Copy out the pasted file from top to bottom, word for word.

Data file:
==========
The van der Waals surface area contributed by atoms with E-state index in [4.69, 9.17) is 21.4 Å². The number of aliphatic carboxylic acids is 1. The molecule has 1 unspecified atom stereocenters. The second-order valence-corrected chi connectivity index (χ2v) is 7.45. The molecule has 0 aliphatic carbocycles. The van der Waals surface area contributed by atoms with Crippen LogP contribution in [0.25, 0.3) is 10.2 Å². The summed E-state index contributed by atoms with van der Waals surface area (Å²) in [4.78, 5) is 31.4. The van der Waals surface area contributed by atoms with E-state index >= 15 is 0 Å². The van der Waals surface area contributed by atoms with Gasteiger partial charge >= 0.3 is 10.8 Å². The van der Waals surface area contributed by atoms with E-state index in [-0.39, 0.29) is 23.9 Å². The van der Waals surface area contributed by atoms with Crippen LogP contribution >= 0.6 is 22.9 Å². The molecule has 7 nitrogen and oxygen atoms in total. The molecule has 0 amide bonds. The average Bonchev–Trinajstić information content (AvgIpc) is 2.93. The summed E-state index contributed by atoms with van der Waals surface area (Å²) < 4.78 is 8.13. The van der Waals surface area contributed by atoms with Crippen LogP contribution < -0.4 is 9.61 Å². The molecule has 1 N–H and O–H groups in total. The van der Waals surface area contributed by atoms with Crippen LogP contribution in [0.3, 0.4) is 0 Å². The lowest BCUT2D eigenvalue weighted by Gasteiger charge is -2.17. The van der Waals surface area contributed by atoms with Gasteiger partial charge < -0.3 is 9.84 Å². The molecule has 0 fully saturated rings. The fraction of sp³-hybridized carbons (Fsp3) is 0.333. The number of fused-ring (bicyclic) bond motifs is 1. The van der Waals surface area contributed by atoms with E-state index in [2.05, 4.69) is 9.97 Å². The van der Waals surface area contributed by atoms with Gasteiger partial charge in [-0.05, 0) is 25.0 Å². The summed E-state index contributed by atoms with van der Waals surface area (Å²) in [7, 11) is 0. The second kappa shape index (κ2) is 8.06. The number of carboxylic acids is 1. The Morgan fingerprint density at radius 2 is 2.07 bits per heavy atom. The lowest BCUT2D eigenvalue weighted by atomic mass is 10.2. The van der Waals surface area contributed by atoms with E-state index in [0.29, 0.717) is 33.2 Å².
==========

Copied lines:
The van der Waals surface area contributed by atoms with E-state index in [4.69, 9.17) is 21.4 Å². The number of aliphatic carboxylic acids is 1. The molecule has 1 unspecified atom stereocenters. The second-order valence-corrected chi connectivity index (χ2v) is 7.45. The molecule has 0 aliphatic carbocycles. The van der Waals surface area contributed by atoms with Crippen LogP contribution in [0.25, 0.3) is 10.2 Å². The summed E-state index contributed by atoms with van der Waals surface area (Å²) in [4.78, 5) is 31.4. The van der Waals surface area contributed by atoms with E-state index >= 15 is 0 Å². The van der Waals surface area contributed by atoms with Gasteiger partial charge >= 0.3 is 10.8 Å². The van der Waals surface area contributed by atoms with E-state index in [-0.39, 0.29) is 23.9 Å². The van der Waals surface area contributed by atoms with Crippen LogP contribution >= 0.6 is 22.9 Å². The molecule has 7 nitrogen and oxygen atoms in total. The molecule has 0 amide bonds. The average Bonchev–Trinajstić information content (AvgIpc) is 2.93. The summed E-state index contributed by atoms with van der Waals surface area (Å²) < 4.78 is 8.13. The van der Waals surface area contributed by atoms with Crippen LogP contribution < -0.4 is 9.61 Å². The molecule has 1 N–H and O–H groups in total. The van der Waals surface area contributed by atoms with Crippen LogP contribution in [0.3, 0.4) is 0 Å². The lowest BCUT2D eigenvalue weighted by Gasteiger charge is -2.17. The van der Waals surface area contributed by atoms with Gasteiger partial charge < -0.3 is 9.84 Å². The molecule has 0 fully saturated rings. The fraction of sp³-hybridized carbons (Fsp3) is 0.333. The number of fused-ring (bicyclic) bond motifs is 1. The van der Waals surface area contributed by atoms with E-state index in [2.05, 4.69) is 9.97 Å². The van der Waals surface area contributed by atoms with Gasteiger partial charge in [-0.05, 0) is 25.0 Å². The summed E-state index contributed by atoms with van der Waals surface area (Å²) in [7, 11) is 0. The second kappa shape index (κ2) is 8.06. The number of carboxylic acids is 1. The Morgan fingerprint density at radius 2 is 2.07 bits per heavy atom. The lowest BCUT2D eigenvalue weighted by atomic mass is 10.2. The van der Waals surface area contributed by atoms with E-state index in [0.29, 0.717) is 33.2 Å².